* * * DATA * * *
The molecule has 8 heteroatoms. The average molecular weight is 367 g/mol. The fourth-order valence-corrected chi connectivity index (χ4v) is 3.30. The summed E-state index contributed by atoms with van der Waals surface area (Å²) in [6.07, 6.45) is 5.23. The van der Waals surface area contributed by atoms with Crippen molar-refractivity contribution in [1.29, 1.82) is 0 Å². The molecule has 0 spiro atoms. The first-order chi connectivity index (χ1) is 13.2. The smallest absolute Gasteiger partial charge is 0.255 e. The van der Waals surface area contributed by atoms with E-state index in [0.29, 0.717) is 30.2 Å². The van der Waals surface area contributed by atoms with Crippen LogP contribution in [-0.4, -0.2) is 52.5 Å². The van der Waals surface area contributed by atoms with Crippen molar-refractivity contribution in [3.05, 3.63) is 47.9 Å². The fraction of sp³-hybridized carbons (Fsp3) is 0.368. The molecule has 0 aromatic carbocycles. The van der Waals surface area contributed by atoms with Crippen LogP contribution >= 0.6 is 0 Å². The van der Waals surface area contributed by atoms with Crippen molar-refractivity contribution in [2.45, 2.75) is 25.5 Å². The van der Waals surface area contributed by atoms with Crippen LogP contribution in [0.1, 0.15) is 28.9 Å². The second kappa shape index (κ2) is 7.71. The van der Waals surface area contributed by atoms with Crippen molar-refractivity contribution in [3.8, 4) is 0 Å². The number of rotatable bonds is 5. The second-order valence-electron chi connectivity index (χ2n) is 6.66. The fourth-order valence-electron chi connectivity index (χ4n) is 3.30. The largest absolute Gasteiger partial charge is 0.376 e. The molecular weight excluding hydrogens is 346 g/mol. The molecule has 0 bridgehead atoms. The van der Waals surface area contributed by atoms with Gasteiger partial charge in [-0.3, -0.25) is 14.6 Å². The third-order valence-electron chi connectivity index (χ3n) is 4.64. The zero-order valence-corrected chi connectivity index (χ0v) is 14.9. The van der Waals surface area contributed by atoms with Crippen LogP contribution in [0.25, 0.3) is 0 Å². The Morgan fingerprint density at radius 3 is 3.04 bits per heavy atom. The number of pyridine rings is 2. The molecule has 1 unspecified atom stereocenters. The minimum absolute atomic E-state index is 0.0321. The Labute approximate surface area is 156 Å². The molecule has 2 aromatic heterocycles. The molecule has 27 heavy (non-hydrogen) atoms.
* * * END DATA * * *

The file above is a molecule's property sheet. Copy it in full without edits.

The molecule has 8 heteroatoms. The average molecular weight is 367 g/mol. The fourth-order valence-corrected chi connectivity index (χ4v) is 3.30. The summed E-state index contributed by atoms with van der Waals surface area (Å²) in [6.07, 6.45) is 5.23. The van der Waals surface area contributed by atoms with Crippen molar-refractivity contribution in [1.29, 1.82) is 0 Å². The molecule has 0 spiro atoms. The first-order chi connectivity index (χ1) is 13.2. The smallest absolute Gasteiger partial charge is 0.255 e. The van der Waals surface area contributed by atoms with E-state index in [0.29, 0.717) is 30.2 Å². The van der Waals surface area contributed by atoms with Crippen LogP contribution in [-0.4, -0.2) is 52.5 Å². The van der Waals surface area contributed by atoms with Crippen molar-refractivity contribution in [3.05, 3.63) is 47.9 Å². The fraction of sp³-hybridized carbons (Fsp3) is 0.368. The molecule has 0 aromatic carbocycles. The van der Waals surface area contributed by atoms with Crippen LogP contribution >= 0.6 is 0 Å². The van der Waals surface area contributed by atoms with Crippen molar-refractivity contribution in [2.45, 2.75) is 25.5 Å². The van der Waals surface area contributed by atoms with Crippen LogP contribution in [0.1, 0.15) is 28.9 Å². The second kappa shape index (κ2) is 7.71. The van der Waals surface area contributed by atoms with Crippen molar-refractivity contribution in [3.8, 4) is 0 Å². The number of rotatable bonds is 5. The second-order valence-electron chi connectivity index (χ2n) is 6.66. The fourth-order valence-electron chi connectivity index (χ4n) is 3.30. The largest absolute Gasteiger partial charge is 0.376 e. The molecular weight excluding hydrogens is 346 g/mol. The molecule has 0 bridgehead atoms. The van der Waals surface area contributed by atoms with Gasteiger partial charge in [-0.3, -0.25) is 14.6 Å². The third-order valence-electron chi connectivity index (χ3n) is 4.64. The zero-order valence-corrected chi connectivity index (χ0v) is 14.9. The van der Waals surface area contributed by atoms with Crippen LogP contribution in [0.25, 0.3) is 0 Å². The Morgan fingerprint density at radius 3 is 3.04 bits per heavy atom. The number of pyridine rings is 2. The molecule has 1 unspecified atom stereocenters. The minimum absolute atomic E-state index is 0.0321. The Labute approximate surface area is 156 Å². The molecule has 2 aromatic heterocycles. The molecule has 27 heavy (non-hydrogen) atoms.